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Our reviewer read Franzen's Purity so you don't have to

It's a long, drab slog through the lives of a group of neurotic bores.



Purity, Jonathan Franzen's long-awaited new novel, is an unwieldy mess, with only a handful of gems buried beneath layers of the dullest and drabbest material imaginable.

True, those attuned to influences and developments in the acclaimed writer's life will find additional tidbits of interest: part of the story takes place in communist East Germany at roughly the time Franzen lived and studied in West Germany, while one hyperfeminist character's continuous emasculation of her long-suffering husband seems a dig at critics of the author's alleged male-centric outlook. But even readers eager to suss out such messages and meanings will surely struggle to wade through hundreds of pages (the final tally comes to nearly 600) delving into the most banal aspects of poisoned domestic relationships.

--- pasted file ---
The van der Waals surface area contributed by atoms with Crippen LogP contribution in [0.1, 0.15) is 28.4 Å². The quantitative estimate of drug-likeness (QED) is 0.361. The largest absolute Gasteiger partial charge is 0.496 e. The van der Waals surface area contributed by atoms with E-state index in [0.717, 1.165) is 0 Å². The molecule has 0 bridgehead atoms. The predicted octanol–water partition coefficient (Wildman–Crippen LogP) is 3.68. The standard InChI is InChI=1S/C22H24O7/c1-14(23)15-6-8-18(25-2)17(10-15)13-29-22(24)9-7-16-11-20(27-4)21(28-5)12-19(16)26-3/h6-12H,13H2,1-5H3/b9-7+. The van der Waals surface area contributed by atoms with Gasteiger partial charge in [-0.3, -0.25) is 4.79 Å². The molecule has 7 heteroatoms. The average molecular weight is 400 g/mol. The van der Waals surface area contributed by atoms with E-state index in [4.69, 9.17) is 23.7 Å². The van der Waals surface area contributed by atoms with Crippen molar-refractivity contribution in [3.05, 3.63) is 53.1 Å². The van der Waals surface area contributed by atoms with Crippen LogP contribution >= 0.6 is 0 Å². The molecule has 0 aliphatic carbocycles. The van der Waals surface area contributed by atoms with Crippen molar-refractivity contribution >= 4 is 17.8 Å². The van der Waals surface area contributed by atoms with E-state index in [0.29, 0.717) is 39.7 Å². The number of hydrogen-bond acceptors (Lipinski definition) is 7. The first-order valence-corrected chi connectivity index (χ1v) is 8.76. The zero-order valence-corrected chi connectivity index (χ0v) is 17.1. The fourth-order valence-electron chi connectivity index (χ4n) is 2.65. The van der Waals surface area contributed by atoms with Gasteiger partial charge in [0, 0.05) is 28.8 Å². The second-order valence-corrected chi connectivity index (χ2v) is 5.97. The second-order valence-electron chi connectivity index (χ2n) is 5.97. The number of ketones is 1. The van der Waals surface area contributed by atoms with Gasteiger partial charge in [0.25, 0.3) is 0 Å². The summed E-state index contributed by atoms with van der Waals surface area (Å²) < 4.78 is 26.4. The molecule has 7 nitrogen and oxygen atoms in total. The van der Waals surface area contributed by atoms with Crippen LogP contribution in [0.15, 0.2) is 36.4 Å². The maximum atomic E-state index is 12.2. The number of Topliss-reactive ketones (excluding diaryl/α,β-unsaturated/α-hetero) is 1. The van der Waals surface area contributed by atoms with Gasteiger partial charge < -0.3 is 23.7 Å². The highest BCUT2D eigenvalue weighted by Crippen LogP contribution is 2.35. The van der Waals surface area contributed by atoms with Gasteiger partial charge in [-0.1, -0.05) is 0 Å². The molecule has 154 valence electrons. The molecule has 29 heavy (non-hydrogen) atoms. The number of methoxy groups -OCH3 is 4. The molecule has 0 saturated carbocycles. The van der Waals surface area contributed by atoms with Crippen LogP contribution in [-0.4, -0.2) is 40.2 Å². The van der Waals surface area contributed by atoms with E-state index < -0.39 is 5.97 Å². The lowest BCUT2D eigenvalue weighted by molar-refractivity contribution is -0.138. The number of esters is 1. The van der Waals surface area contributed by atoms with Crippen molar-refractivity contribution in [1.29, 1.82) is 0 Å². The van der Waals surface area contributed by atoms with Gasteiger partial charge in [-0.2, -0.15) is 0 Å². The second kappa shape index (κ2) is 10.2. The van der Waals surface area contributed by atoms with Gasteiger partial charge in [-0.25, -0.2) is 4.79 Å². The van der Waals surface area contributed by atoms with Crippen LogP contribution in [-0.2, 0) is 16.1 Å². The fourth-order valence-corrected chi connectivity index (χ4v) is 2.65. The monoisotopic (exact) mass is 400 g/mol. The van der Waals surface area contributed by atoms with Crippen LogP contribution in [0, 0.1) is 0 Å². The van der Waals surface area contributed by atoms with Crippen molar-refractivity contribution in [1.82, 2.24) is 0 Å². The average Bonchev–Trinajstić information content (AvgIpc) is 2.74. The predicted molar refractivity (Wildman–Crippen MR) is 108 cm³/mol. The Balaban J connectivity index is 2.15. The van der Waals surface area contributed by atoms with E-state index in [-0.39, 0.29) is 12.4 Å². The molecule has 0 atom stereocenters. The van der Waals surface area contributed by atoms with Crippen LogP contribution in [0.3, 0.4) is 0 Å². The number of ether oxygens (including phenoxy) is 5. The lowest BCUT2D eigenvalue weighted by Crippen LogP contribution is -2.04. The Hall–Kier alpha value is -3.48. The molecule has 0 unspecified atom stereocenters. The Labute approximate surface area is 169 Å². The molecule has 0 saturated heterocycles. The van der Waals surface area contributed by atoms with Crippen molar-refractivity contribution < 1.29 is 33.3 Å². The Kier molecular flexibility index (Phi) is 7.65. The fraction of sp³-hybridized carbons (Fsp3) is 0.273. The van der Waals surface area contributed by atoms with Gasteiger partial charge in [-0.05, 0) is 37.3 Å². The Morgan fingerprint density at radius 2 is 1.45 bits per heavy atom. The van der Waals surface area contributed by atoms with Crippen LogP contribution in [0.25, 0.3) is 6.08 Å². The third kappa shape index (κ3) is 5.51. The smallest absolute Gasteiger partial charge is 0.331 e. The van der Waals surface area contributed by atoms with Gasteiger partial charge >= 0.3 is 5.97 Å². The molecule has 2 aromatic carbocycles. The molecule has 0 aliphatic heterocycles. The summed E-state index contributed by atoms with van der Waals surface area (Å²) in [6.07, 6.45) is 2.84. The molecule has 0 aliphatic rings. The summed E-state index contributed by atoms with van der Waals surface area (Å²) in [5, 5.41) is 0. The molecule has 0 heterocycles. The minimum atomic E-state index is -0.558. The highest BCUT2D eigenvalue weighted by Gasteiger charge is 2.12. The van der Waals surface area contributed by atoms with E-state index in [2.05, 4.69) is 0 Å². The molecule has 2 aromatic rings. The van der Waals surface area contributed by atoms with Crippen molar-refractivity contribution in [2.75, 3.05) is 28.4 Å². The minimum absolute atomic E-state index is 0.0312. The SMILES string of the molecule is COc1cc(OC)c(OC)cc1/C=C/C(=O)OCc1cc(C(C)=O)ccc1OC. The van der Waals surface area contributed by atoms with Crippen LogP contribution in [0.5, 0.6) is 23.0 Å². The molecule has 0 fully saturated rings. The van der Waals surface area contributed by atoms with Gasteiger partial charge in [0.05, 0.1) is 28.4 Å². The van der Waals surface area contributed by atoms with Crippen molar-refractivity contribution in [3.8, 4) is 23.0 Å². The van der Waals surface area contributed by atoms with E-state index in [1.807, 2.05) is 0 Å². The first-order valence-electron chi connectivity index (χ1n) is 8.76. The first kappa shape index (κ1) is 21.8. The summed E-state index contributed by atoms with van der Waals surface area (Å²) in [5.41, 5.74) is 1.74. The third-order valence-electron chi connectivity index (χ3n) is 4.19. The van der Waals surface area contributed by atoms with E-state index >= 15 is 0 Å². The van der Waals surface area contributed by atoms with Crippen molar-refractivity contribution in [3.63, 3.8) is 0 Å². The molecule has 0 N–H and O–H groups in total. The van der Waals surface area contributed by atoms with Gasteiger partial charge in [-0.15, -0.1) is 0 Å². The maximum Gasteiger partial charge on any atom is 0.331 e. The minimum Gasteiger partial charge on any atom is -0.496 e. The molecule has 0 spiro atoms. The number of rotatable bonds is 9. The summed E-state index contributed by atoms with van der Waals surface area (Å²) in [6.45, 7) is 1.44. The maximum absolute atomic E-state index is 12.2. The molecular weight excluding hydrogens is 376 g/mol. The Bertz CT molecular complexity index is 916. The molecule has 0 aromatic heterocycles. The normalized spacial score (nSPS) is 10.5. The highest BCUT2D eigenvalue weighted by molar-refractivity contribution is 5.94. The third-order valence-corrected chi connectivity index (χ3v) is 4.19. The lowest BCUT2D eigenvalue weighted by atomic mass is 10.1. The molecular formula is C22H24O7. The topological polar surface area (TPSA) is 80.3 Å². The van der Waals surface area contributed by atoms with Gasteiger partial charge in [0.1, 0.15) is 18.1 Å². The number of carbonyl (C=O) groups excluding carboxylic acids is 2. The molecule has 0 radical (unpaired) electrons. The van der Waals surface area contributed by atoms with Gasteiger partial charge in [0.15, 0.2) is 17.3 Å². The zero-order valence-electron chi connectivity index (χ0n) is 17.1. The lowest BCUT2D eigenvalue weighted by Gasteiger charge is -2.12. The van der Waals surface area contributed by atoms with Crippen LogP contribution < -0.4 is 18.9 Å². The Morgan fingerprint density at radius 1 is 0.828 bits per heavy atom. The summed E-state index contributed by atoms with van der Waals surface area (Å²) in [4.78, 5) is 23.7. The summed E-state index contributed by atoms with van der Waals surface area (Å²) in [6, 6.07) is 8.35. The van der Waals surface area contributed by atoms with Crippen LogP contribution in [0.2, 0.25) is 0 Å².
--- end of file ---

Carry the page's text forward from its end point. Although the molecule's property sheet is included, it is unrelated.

In his previous novels The Corrections and Freedom, Franzen prized character development over plot construction. That tendency is on full display here; despite some intriguing twists and cleverly devised intersections between separate story lines, Purity concerns itself largely with probing its protagonists' warped psyches. This wouldn't be objectionable in and of itself (plenty of otherwise fine stories are loosely plotted) were it not for the fact that you feel as though you're reading the entire backstory of one character after another, including heaps of tedious personal information the author should have jettisoned.